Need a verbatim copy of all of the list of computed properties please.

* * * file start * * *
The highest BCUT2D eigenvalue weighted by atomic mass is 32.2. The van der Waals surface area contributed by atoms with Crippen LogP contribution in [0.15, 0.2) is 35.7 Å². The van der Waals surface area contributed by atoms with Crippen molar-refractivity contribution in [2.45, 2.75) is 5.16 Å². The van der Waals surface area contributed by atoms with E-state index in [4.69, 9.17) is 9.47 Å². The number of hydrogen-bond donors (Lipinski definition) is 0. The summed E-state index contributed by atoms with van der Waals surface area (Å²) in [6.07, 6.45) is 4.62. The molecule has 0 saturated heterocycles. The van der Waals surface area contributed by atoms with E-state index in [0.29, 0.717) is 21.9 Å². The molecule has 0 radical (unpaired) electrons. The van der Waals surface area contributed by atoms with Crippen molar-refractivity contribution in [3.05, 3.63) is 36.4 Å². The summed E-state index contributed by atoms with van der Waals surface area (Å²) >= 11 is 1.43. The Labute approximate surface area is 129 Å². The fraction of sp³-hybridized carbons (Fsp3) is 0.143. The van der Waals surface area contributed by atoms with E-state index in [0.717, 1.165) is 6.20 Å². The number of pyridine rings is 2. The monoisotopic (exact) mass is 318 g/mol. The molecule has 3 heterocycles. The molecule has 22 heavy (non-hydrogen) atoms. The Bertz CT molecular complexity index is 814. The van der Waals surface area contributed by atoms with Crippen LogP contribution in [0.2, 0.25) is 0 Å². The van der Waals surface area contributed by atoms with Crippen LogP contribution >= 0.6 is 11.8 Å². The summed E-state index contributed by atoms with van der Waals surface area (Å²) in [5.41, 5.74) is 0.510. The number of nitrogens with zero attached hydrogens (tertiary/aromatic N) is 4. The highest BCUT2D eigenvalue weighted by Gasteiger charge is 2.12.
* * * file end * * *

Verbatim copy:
The highest BCUT2D eigenvalue weighted by atomic mass is 32.2. The van der Waals surface area contributed by atoms with Crippen LogP contribution in [0.15, 0.2) is 35.7 Å². The van der Waals surface area contributed by atoms with Crippen molar-refractivity contribution in [2.45, 2.75) is 5.16 Å². The van der Waals surface area contributed by atoms with E-state index in [4.69, 9.17) is 9.47 Å². The number of hydrogen-bond donors (Lipinski definition) is 0. The summed E-state index contributed by atoms with van der Waals surface area (Å²) in [6.07, 6.45) is 4.62. The molecule has 0 saturated heterocycles. The van der Waals surface area contributed by atoms with E-state index in [0.29, 0.717) is 21.9 Å². The molecule has 0 radical (unpaired) electrons. The van der Waals surface area contributed by atoms with Crippen molar-refractivity contribution in [3.05, 3.63) is 36.4 Å². The summed E-state index contributed by atoms with van der Waals surface area (Å²) >= 11 is 1.43. The Labute approximate surface area is 129 Å². The fraction of sp³-hybridized carbons (Fsp3) is 0.143. The van der Waals surface area contributed by atoms with E-state index in [0.717, 1.165) is 6.20 Å². The number of pyridine rings is 2. The monoisotopic (exact) mass is 318 g/mol. The molecule has 3 heterocycles. The molecule has 22 heavy (non-hydrogen) atoms. The Bertz CT molecular complexity index is 814. The van der Waals surface area contributed by atoms with Crippen LogP contribution in [0.2, 0.25) is 0 Å². The van der Waals surface area contributed by atoms with Crippen LogP contribution >= 0.6 is 11.8 Å². The summed E-state index contributed by atoms with van der Waals surface area (Å²) in [5.41, 5.74) is 0.510. The number of nitrogens with zero attached hydrogens (tertiary/aromatic N) is 4. The highest BCUT2D eigenvalue weighted by Gasteiger charge is 2.12.